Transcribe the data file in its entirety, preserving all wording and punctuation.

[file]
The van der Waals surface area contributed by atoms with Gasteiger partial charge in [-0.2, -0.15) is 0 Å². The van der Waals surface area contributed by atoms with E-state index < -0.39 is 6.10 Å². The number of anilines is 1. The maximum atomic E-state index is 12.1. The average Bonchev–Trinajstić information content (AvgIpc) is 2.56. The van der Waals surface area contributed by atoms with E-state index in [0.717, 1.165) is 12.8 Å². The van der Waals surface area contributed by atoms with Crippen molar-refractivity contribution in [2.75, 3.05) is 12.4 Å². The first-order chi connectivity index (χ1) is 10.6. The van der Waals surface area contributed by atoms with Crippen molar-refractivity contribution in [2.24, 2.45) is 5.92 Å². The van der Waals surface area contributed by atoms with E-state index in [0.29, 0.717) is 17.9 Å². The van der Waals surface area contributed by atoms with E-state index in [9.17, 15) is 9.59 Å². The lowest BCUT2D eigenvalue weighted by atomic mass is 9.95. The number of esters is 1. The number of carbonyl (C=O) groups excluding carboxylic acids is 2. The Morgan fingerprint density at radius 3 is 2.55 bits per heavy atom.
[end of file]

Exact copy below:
The van der Waals surface area contributed by atoms with Gasteiger partial charge in [-0.2, -0.15) is 0 Å². The van der Waals surface area contributed by atoms with E-state index < -0.39 is 6.10 Å². The number of anilines is 1. The maximum atomic E-state index is 12.1. The average Bonchev–Trinajstić information content (AvgIpc) is 2.56. The van der Waals surface area contributed by atoms with E-state index in [0.717, 1.165) is 12.8 Å². The van der Waals surface area contributed by atoms with Crippen molar-refractivity contribution in [2.75, 3.05) is 12.4 Å². The first-order chi connectivity index (χ1) is 10.6. The van der Waals surface area contributed by atoms with Crippen molar-refractivity contribution in [2.24, 2.45) is 5.92 Å². The van der Waals surface area contributed by atoms with E-state index in [0.29, 0.717) is 17.9 Å². The van der Waals surface area contributed by atoms with E-state index in [9.17, 15) is 9.59 Å². The lowest BCUT2D eigenvalue weighted by atomic mass is 9.95. The number of esters is 1. The number of carbonyl (C=O) groups excluding carboxylic acids is 2. The Morgan fingerprint density at radius 3 is 2.55 bits per heavy atom.